Airomir (Salabutamol) CFC Free Autohaler Inhaler 100mcg


  • Fast Acting Asthma Treatment
  • Active Ingredient: Salbutamol Sulphate
  • Relaxes Airway & Reduces Inflammation
  • Buy With Confidence From UK Registered Pharmacy
  • Includes Free Prescription

The blue Airomir (Salbutamol) CFC Free Autohaler Inhaler contains the active ingredient salbutamol, which acts quickly to treat asthma symptoms, by dilating the air ways to allow for better breathing.


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What is Airomir Salabutamol?

Airomir Salabutamol is used to relieve symptoms of asthma and COPD such as coughing, wheezing and feeling breathless. It works by relaxing the muscles of the airways into the lungs which makes it easier to breathe.

Salabutamol inhalers are called ‘reliever’ inhalers because they give you quick relief from breathing problems as required, only when you need them. In most cases, you will be given another inhaler to ‘prevent’ your symptoms and you should use this regularly every day.
If you need to use your salabutamol inhaler more than 3 times a week, it could be a sign that your breathing problem is not well controlled.

See our other Asthma products, here.

How and when to use it

You should only use Airomir Salbutamol when required, for instance, if you notice symptoms of asthma such as coughing, wheezing, shortness of breath and tightness within the chest. You can also use it when you know you will be doing an activity that could make you breathless.

For Adults the recommended dose is:

  • 1 or 2 puffs of Airomir Salabutamol as and when required with a maximum of 4 times in 24 hours- this is regardless of whether you have had 1 puff or 2 puffs at a time
  • Asthma attacks can escalate very quickly so if you are struggling to breathe or have symptoms that are not improving, please go to the hospital immediately/call an ambulance.

    How to use your inhaler
    How to use a Small Volume Spacer

    Additional information


    One Inhaler(s), Two Inhaler(s), Three Inhaler(s)


    What is Asthma?

    Asthma is a long- term inflammatory lung condition that causes difficulty breathing. It is a common ailment that affects people of all ages and often begins during childhood, although it can also develop for the first time in adults.
    There is currently no cure for asthma but there are simple treatments that can help control the symptoms so that it does not have a big effect on your day to day life.

    The main symptoms of asthma are:

    ● Wheezing (a whistling sound when breathing)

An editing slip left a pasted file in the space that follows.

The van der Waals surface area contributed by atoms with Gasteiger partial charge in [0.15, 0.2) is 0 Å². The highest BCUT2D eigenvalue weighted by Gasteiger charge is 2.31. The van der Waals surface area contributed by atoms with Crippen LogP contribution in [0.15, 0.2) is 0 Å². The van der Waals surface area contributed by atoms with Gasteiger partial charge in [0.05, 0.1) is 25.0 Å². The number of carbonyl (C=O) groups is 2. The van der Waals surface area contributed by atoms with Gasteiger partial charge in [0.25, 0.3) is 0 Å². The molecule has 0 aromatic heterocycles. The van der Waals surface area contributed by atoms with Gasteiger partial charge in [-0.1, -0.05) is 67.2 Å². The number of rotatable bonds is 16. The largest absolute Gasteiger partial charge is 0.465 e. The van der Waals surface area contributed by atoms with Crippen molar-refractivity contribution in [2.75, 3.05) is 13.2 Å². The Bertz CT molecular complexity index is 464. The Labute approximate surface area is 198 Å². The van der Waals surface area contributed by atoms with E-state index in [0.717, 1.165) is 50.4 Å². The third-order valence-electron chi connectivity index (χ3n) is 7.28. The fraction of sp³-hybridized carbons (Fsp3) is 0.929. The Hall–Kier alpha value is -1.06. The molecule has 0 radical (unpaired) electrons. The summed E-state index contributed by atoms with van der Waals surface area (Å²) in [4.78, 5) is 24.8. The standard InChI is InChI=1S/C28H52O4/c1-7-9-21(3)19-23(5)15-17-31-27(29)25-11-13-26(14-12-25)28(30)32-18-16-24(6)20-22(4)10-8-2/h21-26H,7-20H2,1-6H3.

● Breathlessness

    ● A tight chest, which can often feel like a band is being tightening around it

    ● Coughing

    At times these symptoms can intensify, and this is known as an asthma attack. As there are other conditions that can have similar symptoms to an asthma attack, it is important to get a correct diagnosis so that you can receive the appropriate treatment. Consult your GP as they will be able to carry out some simple tests based on your symptoms.

    Asthma self-assessment tool


    The main types of treatment for asthma are

    ● Reliever inhalers – these are used when needed to provide quick relief from asthma symptoms (salbutamol)

    ● Preventer inhalers (steroid) – these are used every day for the prevention of asthma symptoms

    ● Additional medication- Some people may also need to take tablets to manage their symptoms

    Causes and triggers

    Asthma occurs when the breathing tubes that carry air in and out of the lungs become inflamed and they begin to swell. The swelling causes the tubes to become highly sensitive and they temporarily narrow. This can occur without any triggers but there are common causes which include:

    ● Allergies – these can include house dust mites, animal fur or pollen

    ● Smoke, pollution and cold air

    ● Exercise

    ● Infections such as colds or flu

    By Identifying your asthma triggers, you can know what to avoid and this can help you keep your symptoms under control.

    Side Effects

    Like all medicines, this medicine can cause side effects, although not everybody gets them. The following side effects may happen with this medicine:

    Allergic Reactions (may affect up to 1 in 10,000 people)

    If you have an allergic reaction, stop taking airomir and see a doctor straight away.

    Talk to your doctor as soon as possible if:

    you feel your heart is beating faster or stronger than usual (palpitations). This is usually harmless, and usually stops after you have used the medicine for a while
    you may feel your heartbeat is uneven or it gives an extra beat
    these may affect up to 1 in 10 people.

    Tell your doctor if you have any of the following side effects which may also happen with this medicine:

    Common (may affect up to 1 in 10 people)

    feeling shaky
    Uncommon (may affect up to 1 in 100 people)

    mouth and throat irritation
    muscle cramps.
    Rare (may affect up to 1 in 1,000 people)

    a low level of potassium in your blood
    increased blood flow to your extremities (peripheral dilatation).
    Very rare (may affect up to 1 in 10,000 people)

    changes in sleep patterns and changes in behaviour, such as restlessness and excitability.
    These are not all the side effects of salbutamol. For a full list see the Patient information leaflet

    Further Information

    Patient information leaflet

    Take the asthma control Test

    How to use your inhaler

    How to use a Small Volume Spacer